Connection and conservation during COVID-19

Exploring Burntcoat Head Park in Noel, Nova Scotia. (Photo by Kyle Erickson)

Exploring Burntcoat Head Park in Noel, Nova Scotia. (Photo by Kyle Erickson)

September 16, 2020 | by Brittany Foster

A year ago, my husband and I sold our house, packed up everything we owned — including two cats — and relocated from Edmonton to Halifax. Between new jobs, a new home and a new city, we didn’t have a lot of time to get involved with the local conservation community or to connect with new people once we arrived.

Then, COVID-19 hit, and all hopes of in-person volunteering opportunities and hiking meetups went out the window.

Finding connections with other nature enthusiasts in a new province was hard enough, but COVID-19 made it impossible. We filled our time with local hikes and adventures, and rewatched old David Attenborough documentaries from 30-plus years ago. But it felt like we were in a silo.

Conservation efforts around the world have been hit hard by the pandemic, with many parks in Africa suffering from a lack of tourism income and tree planting programs affected in Canada. And as we watched Australia’s wildfires burn and heard about all the struggles our natural world was facing due to COVID-19, we felt disconnected and helpless. You can throw money at a problem, but getting your hands dirty is much more satisfying.

And then, out of the blue, we heard about the Nature Conservancy of Canada’s (NCC’s) Big Backyard Bioblitz. It was a volunteering event that encouraged you to observe and document plants, animals and insects in your own backyard or local greenspace from August 24 to 30. These observations help to fuel research that monitors plant and animal populations, invasive species, and rarely observed specimens in specific areas.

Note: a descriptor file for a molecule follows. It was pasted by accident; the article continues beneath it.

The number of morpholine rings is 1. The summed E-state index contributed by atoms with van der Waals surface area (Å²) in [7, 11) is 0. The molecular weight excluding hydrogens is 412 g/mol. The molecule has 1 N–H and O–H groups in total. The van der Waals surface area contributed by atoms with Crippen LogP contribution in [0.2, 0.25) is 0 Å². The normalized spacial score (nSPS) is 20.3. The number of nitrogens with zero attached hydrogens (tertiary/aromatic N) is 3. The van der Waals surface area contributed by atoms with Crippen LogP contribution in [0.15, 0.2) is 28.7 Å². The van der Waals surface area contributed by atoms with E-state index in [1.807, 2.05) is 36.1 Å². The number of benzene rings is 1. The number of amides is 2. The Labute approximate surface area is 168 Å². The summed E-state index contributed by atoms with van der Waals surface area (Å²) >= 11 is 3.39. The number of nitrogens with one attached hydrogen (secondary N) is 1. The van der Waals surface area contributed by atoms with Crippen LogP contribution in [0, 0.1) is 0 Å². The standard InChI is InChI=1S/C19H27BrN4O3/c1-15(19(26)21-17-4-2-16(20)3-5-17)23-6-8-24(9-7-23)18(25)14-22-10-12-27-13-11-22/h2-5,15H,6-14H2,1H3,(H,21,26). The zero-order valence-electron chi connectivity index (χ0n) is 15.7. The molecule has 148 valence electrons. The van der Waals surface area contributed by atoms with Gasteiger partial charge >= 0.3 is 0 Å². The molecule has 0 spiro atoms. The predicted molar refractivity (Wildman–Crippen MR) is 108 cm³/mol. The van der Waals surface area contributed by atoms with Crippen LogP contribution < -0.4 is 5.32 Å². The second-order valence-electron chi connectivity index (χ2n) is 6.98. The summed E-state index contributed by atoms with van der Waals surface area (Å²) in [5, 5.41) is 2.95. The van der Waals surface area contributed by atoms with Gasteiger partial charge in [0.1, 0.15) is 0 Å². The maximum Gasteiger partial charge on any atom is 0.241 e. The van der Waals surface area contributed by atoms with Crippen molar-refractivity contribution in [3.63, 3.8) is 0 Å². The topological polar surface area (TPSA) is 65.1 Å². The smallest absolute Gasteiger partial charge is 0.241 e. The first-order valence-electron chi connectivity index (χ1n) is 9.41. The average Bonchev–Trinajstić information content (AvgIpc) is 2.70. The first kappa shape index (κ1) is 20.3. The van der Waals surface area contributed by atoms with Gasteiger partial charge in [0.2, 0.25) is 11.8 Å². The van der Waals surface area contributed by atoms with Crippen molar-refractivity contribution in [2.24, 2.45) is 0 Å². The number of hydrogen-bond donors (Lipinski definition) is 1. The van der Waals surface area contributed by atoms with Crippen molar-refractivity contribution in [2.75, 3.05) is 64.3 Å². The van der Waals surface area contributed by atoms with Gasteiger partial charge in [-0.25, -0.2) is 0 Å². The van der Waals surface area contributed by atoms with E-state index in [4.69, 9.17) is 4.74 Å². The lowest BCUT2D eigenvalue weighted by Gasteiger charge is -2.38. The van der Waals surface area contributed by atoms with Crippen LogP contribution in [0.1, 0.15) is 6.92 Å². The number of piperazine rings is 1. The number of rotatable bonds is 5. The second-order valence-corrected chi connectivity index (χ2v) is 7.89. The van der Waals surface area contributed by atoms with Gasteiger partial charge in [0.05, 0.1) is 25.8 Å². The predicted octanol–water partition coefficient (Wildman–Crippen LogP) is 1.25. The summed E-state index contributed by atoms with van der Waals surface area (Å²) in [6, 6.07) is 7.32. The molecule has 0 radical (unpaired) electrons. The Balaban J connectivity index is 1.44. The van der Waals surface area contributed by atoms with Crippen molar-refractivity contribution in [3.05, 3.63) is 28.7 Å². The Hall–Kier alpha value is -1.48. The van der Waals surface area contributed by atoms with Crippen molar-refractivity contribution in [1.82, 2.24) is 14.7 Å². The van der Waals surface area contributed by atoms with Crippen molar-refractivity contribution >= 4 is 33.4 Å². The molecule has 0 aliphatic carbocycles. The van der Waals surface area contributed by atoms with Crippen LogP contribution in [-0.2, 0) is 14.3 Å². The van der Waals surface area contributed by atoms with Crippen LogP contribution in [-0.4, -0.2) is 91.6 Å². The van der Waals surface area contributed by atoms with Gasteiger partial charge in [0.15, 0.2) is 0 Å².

Sure, it wasn’t the same as meeting with other humans who are passionate about conservation and the natural world, but it was something. It gave us an opportunity to be a part of a conservation project and to contribute to science with others in our community. We couldn’t see our fellow participants, but we knew they were there through their identifications and observations in the iNaturalist app. And during a time where connections are so difficult to build and maintain, it was a welcome change.

Ghost pipe (Photo by Brittany Foster)

Ghost pipe (Photo by Brittany Foster)

Over the course of the week, we explored our backyard in minute detail. We noticed plants and insects we’d never seen before. We took to the trails and scanned and documented everything we could find using the iNaturalist app, hoping that in some small way, our efforts would lead to something useful. We discovered names for things that we had always been aware of but had never taken an interest in (like ghost pipes), and things that we thought we knew the names for wrongly identified (like orb-weavers).

Orb-weaver (Photo by Brittany Foster)

Orb-weaver (Photo by Brittany Foster)

The BioBlitz helped us to become more aware of all the living things that surround us every day.

When you’re out on the trails, sometimes you focus on your end point. The deep muscle burn from climbing and the sweat on your brow from a blazing sun push you to ask, “How much farther?” It can be hard to stop and smell the roses.

But participating in NCC’s Big Backyard BioBlitz encouraged us to pause. To crouch down and inspect a new plant or bug. To really open our eyes and acknowledge how beautifully diverse and rich in life the natural world is. And even though we were doing it solo, being part of a community of conservation enthusiasts made us feel connected to something bigger — a feeling we’d both been craving.

So, cheers to connecting through conservation, whether it be through meetups and events or apps and distance volunteering. I can’t wait to meet you out on the trails.

Brittany Foster

About the Author

Brittany Foster is a professional writer and conservation enthusiast living in Halifax, Nova Scotia.

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